Elizabeth Esther with “Jesus Saves @ Huntington Beach Square
“Just when I think I know who and what God is, a huge wave comes along to remind me that He’s so much bigger than my ideas about Him. There’s no taming the ocean and there’s no taming God. God is boundless, untamed, life-giving. But also, God is not safe.”

Best Response to Jeff Bethke’s Jesus/Religion Video:
I read a lot of fantastic responses the now-famous “I love Jesus, but I hate religion” video. But I must say,my favorite response of the week came from Bethke himselfIn an email exchange with Kevin DeYoung, Bethke responded to DeYoung’s criticism with this: 

“I just wanted to say I really appreciate your article man. It hit me hard. I’ll even be honest and say I agree 100%. God has been working with me in the last 6 months on loving Jesus AND loving his church. For the first few years of walking with Jesus (started in ’08) I had a warped/poor paradigm of the church and it didn’t build up, unify, or glorify His wife (the Bride). If I can be brutally honest I didn’t think this video would get much over a couple thousand views maybe, and because of that, my points/theology wasn’t as air-tight as I would’ve liked. If I redid the video tomorrow, I’d keep the overall message, but would articulate, elaborate, and expand on the parts where my words and delivery were chosen poorly… My prayer is my generation would represent Christ faithfully and not swing to the other spectrum….thankful for your words and more importantly thankful for your tone and fatherly like grace on me as my elder. Humbled. Blessed. Thankful for painful growth.”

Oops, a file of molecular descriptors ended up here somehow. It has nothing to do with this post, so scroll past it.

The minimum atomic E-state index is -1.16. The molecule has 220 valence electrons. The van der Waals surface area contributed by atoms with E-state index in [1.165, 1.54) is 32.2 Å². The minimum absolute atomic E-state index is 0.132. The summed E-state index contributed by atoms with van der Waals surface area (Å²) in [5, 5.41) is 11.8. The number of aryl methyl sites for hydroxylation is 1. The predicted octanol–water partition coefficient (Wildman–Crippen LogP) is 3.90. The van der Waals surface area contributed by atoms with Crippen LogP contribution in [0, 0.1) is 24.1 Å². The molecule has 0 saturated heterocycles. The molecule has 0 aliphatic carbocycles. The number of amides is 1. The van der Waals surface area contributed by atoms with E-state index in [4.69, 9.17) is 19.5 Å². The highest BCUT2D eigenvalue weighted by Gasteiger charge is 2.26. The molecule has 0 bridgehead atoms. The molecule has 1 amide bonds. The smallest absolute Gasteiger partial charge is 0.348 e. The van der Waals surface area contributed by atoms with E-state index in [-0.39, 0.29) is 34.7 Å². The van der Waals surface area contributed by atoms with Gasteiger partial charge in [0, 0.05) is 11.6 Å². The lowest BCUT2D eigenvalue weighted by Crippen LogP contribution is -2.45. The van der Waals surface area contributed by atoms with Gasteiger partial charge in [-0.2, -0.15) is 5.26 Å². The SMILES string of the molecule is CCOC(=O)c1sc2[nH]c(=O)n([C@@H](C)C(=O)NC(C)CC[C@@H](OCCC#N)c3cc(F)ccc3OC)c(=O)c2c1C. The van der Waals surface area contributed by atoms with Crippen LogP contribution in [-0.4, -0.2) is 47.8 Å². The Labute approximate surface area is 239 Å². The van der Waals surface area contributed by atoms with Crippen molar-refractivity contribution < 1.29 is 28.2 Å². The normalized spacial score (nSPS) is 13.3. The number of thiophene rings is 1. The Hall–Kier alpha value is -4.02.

A guy who can respond to criticism with that much openness and that much humility gets nothing but respect from me.

Best Conversation Starter:
Sarah Moon with “I’m Pro-Life, I’m Pro-Choice, I’m Pro-Woman

Most Inspiring: 
Erin with “Real Marriage: {This is Ours}" (shared by Stephanie Sheaffer)
“I learn to love who you are, not who I may expect you to be.You do the same for me. You buy your pants at OSH & that is okay with me.  Not because I love those pants, but I love the man who loves wearing them. I ask your advice as I head to the hair salon & you tell me you don't care. You tell me I am beautiful.  And you wonder aloud how you are so lucky. Long hair, short hair, skirt, sweats, grubby or make-up.   It does not seem to matter to you.  You look at me the same. Because you love me.”
I’m loving these beautiful, life-giving, and affirming “real marriage” posts!  

In Books...

Interesting Book Releases: 
The Information Diet: A Case for Conscious Consumption by Clay A. Johnson
A Place at the Table: 40 Days of Solidarity with the Poor by Chris Seay
Divided We Unite: Practical Christian Unity by Ed Cyzewski

On the Blog...

Most Popular Post:
Esther and Vashti: The Real Story

Most Popular Comment:
In response to “Esther and Vashti: The Real Story,” Ed wrote, "While biblical literalists can make an interesting case for wifely submission, (provided you first accept their literal perspective) they also need to take into account the story of Ananias and Sapphira - where Sapphira was held accountable separate from her husband.  As that story illustrates, she could have escaped judgement (and saved her own life) by refusing to submit.  She apparently didn't get any points for submitting to her husband on that one.”

What’s happening on your blog this week? What caught your eye online?